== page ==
Missing the 10 best days over 38 years would have reduced the annual gain from an investment in the TSX from 7.3% to just 5.4%. Below is an example of how returns can be reduced if you miss some of the best days in the market.

Sources: Bloomberg, Edward Jones calculations. 12/31/1976 – 12/31/2014. These calculations assume the best days, as defined as the top percentage gains for the S&P/TSX Composite for the time period designated, would not be included in the return.of future results. Excludes dividends. These calculations do not include any commissions or transaction fees that an investor may have incurred. If these fees were included, it would have a negative impact on the return. The S&P/TSX Composite Index is unmanaged and cannot be invested in directly. Past performance is not a guarantee of future results.

Many will argue that if you had missed just a handful of the worst days, returns would have been just as good. This might be true, but predicting the worst days is just as difficult as predicting the best ones, and they frequently occur near each other. Staying invested can help ensure you don’t experience the worst while missing the best.

Prepare; don’t predict

We’re not predicting when a bear market will occur. However, by owning quality investments in appro- priate amounts and diversifying them, you can be better prepared to weather periodic bear markets regardless of when they may occur.

Use the bear to your advantage

Bear markets provide long-term investors with the opportunity to buy quality investments at a lower price. Generally, the lower the price you pay for a quality investment, the higher your potential investment return over time. This advice is especially true for market dips (5% declines) and corrections (10% declines) when the long-term outlook for quality stocks and mutual funds may have changed much less than the drop in price. Rebalancing your portfolio back to its target mix of investments (also called your “asset allocation”) is a way to use bear markets to your advantage.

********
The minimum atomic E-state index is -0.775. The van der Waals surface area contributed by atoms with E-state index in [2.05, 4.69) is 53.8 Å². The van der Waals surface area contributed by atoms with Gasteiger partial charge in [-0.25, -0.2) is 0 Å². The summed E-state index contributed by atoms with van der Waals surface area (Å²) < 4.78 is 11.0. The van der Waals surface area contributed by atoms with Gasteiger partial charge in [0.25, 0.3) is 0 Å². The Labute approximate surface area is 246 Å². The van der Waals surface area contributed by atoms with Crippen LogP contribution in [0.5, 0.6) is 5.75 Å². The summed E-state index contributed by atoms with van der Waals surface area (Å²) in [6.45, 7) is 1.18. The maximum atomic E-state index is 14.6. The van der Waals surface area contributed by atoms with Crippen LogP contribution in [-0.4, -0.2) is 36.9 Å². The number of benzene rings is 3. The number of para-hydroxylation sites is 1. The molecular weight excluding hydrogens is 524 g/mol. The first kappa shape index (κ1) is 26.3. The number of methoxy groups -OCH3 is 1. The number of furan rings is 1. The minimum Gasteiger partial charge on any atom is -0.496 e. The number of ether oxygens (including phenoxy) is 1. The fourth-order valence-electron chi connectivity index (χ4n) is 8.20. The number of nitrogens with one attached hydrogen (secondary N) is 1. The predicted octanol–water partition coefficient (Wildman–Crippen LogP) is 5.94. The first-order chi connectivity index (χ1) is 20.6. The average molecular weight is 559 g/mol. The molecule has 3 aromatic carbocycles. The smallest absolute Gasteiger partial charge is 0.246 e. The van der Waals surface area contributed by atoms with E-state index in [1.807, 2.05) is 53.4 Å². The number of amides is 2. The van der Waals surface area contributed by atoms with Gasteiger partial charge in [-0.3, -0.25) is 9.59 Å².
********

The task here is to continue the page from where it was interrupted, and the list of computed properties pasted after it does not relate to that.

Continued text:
If you’re taking income from your investments, it’s still possible to use a bear market to your advantage by rebalancing to help reduce its impact. While it can be difficult, consider temporarily reducing your income slightly by delaying spending so that you leave more invested while prices are low. That can help your investments recover during the following rebound.

Take action to survive the bear

We believe your success as an investor may depend on your actions during a market decline. Make an appointment with your Edward Jones advisor to develop a portfolio that can help you reach your long-term goals through rising and falling markets.

Try to stay calm

Bear markets are usually frightening. The stock market decline can be dramatic, and it seems that there’s no end in sight. In addition, you’ll hear a lot of predictions about how much lower stocks could go. In every bear market, the rebound has occurred unexpectedly – usually when the outlook appeared bleak. While it may be more difficult in bear markets, we recommend trying to stay calm and to ignore extreme predictions of doom and gloom.

Para mais informações, consulte a estrategista financeira Paola Wortman, pelo e-mail paola.wortman@edwardjones.com ou pelo telefone 905-808-4573.